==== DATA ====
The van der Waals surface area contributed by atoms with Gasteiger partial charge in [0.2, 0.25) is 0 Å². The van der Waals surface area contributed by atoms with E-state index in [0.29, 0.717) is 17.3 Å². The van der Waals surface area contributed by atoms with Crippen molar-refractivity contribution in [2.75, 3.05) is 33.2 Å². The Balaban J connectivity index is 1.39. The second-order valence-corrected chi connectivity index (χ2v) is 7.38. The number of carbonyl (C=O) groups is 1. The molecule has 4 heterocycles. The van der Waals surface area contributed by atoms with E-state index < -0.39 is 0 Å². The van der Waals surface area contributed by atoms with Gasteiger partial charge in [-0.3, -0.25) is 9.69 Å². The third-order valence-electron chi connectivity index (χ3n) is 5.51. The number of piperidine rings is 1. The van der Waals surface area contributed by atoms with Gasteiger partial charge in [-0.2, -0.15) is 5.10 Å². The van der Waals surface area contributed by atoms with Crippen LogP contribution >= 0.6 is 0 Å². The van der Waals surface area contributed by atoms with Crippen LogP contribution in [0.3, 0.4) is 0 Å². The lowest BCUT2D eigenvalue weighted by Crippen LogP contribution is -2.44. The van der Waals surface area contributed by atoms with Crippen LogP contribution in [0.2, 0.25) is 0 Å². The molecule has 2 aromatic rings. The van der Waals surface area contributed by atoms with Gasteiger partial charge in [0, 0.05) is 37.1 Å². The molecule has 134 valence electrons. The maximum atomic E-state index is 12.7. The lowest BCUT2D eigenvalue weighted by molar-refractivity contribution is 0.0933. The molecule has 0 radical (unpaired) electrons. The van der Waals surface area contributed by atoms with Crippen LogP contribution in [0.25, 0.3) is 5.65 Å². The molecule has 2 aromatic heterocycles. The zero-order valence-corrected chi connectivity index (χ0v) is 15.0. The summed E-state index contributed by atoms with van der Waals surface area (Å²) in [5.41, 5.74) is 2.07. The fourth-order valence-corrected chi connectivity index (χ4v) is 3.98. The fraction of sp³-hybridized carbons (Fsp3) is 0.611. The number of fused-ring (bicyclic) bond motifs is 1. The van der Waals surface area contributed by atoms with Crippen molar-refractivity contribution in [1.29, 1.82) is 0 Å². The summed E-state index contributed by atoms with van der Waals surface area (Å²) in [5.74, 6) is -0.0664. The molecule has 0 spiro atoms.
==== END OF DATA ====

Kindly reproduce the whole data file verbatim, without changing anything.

The van der Waals surface area contributed by atoms with Gasteiger partial charge in [0.2, 0.25) is 0 Å². The van der Waals surface area contributed by atoms with E-state index in [0.29, 0.717) is 17.3 Å². The van der Waals surface area contributed by atoms with Crippen molar-refractivity contribution in [2.75, 3.05) is 33.2 Å². The Balaban J connectivity index is 1.39. The second-order valence-corrected chi connectivity index (χ2v) is 7.38. The number of carbonyl (C=O) groups is 1. The molecule has 4 heterocycles. The van der Waals surface area contributed by atoms with E-state index < -0.39 is 0 Å². The van der Waals surface area contributed by atoms with Gasteiger partial charge in [-0.3, -0.25) is 9.69 Å². The third-order valence-electron chi connectivity index (χ3n) is 5.51. The number of piperidine rings is 1. The van der Waals surface area contributed by atoms with Gasteiger partial charge in [-0.2, -0.15) is 5.10 Å². The van der Waals surface area contributed by atoms with Crippen LogP contribution >= 0.6 is 0 Å². The van der Waals surface area contributed by atoms with Crippen LogP contribution in [0.3, 0.4) is 0 Å². The lowest BCUT2D eigenvalue weighted by Crippen LogP contribution is -2.44. The van der Waals surface area contributed by atoms with Crippen LogP contribution in [0.2, 0.25) is 0 Å². The molecule has 2 aromatic rings. The van der Waals surface area contributed by atoms with Gasteiger partial charge in [0, 0.05) is 37.1 Å². The molecule has 134 valence electrons. The maximum atomic E-state index is 12.7. The lowest BCUT2D eigenvalue weighted by molar-refractivity contribution is 0.0933. The molecule has 0 radical (unpaired) electrons. The van der Waals surface area contributed by atoms with Crippen LogP contribution in [0.25, 0.3) is 5.65 Å². The molecule has 2 aromatic heterocycles. The zero-order valence-corrected chi connectivity index (χ0v) is 15.0. The summed E-state index contributed by atoms with van der Waals surface area (Å²) in [5.41, 5.74) is 2.07. The fourth-order valence-corrected chi connectivity index (χ4v) is 3.98. The fraction of sp³-hybridized carbons (Fsp3) is 0.611. The number of fused-ring (bicyclic) bond motifs is 1. The van der Waals surface area contributed by atoms with Crippen molar-refractivity contribution in [1.29, 1.82) is 0 Å². The summed E-state index contributed by atoms with van der Waals surface area (Å²) in [5.74, 6) is -0.0664. The molecule has 0 spiro atoms.